[Gluster-users] Gluster very poor performance when copying small files (1x (2+1) = 3, SSD)
rgowdapp at redhat.com
Tue Mar 20 03:56:38 UTC 2018
On Tue, Mar 20, 2018 at 8:57 AM, Sam McLeod <mailinglists at smcleod.net>
> Hi Raghavendra,
> On 20 Mar 2018, at 1:55 pm, Raghavendra Gowdappa <rgowdapp at redhat.com>
> Aggregating large number of small writes by write-behind into large writes
> has been merged on master:
> Would like to know whether it helps for this usecase. Note that its not
> part of any release yet. So you've to build and install from repo.
> Sounds interesting, not too keen to build packages at the moment but I've
> added myself as a watcher to that issue on Github and once it's in a 3.x
> release I'll try it and let you know.
> Another suggestion is to run tests with turning off option
> # gluster volume set <volname> performance.write-behind-trickling-writes
> A word of caution though is if your files are too small, these suggestions
> may not have much impact.
> I'm looking for documentation on this option but all I could really find
> is in the source for write-behind.c:
> if is enabled (which it is), do not hold back writes if there are no
> outstanding requests.
Till recently this functionality though was available, couldn't be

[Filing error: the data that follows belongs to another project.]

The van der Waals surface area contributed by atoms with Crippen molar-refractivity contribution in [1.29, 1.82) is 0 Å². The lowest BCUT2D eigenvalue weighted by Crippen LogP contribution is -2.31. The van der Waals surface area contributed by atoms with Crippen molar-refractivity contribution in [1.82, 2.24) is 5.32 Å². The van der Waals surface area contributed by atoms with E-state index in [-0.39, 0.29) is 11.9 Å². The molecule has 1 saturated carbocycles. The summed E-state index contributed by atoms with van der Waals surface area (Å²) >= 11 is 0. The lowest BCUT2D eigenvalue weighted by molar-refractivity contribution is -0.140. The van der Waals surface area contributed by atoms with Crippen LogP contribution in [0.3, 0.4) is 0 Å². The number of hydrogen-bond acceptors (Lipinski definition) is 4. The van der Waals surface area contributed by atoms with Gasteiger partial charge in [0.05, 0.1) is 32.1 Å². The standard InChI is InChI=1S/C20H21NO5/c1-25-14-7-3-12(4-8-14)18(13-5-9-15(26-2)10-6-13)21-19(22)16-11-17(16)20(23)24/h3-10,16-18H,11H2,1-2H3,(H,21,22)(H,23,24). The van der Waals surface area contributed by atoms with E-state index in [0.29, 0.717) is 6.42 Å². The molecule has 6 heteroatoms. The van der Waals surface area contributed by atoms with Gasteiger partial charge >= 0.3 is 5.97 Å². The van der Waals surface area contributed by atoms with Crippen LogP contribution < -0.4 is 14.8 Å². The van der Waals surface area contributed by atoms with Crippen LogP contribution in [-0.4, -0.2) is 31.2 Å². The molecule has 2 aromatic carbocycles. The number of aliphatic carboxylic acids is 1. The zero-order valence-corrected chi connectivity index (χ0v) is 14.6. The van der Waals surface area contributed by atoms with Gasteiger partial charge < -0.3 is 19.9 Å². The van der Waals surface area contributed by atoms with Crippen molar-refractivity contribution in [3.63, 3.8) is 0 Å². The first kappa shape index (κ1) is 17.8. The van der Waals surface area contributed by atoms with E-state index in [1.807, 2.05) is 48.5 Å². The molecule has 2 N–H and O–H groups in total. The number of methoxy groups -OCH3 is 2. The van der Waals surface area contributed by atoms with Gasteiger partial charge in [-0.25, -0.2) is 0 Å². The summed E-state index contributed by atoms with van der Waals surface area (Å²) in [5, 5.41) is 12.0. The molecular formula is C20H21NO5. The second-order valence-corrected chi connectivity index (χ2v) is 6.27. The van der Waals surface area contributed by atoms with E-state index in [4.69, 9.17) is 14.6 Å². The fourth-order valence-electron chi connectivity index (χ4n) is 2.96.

configured from cli. One could change this option by editing volume
configuration file. However, now its configurable through cli:
> and a note on aggregate-size stating that
> *"aggregation won't happen if performance.write-behind-trickling-writes is
> turned on"*
> What are the potentially negative performance impacts of disabling this?
Even if aggregation option is turned off, write-behind has the capacity to
aggregate till a size of 128KB. But, to completely make use of this in case
of small write workloads write-behind has to wait for sometime so that
there are enough number of write-requests to fill the capacity. With this
option enabled, write-behind though aggregates existing requests, won't
wait for future writes. This means descendant xlators of write-behind can
see writes smaller than 128K. So, for a scenario where small number of
large writes are preferred over large number of small sized writes, this
can be a problem.
> Sam McLeod (protoporpoise on IRC)
> Words are my own opinions and do not necessarily represent those of
> my employer or partners.
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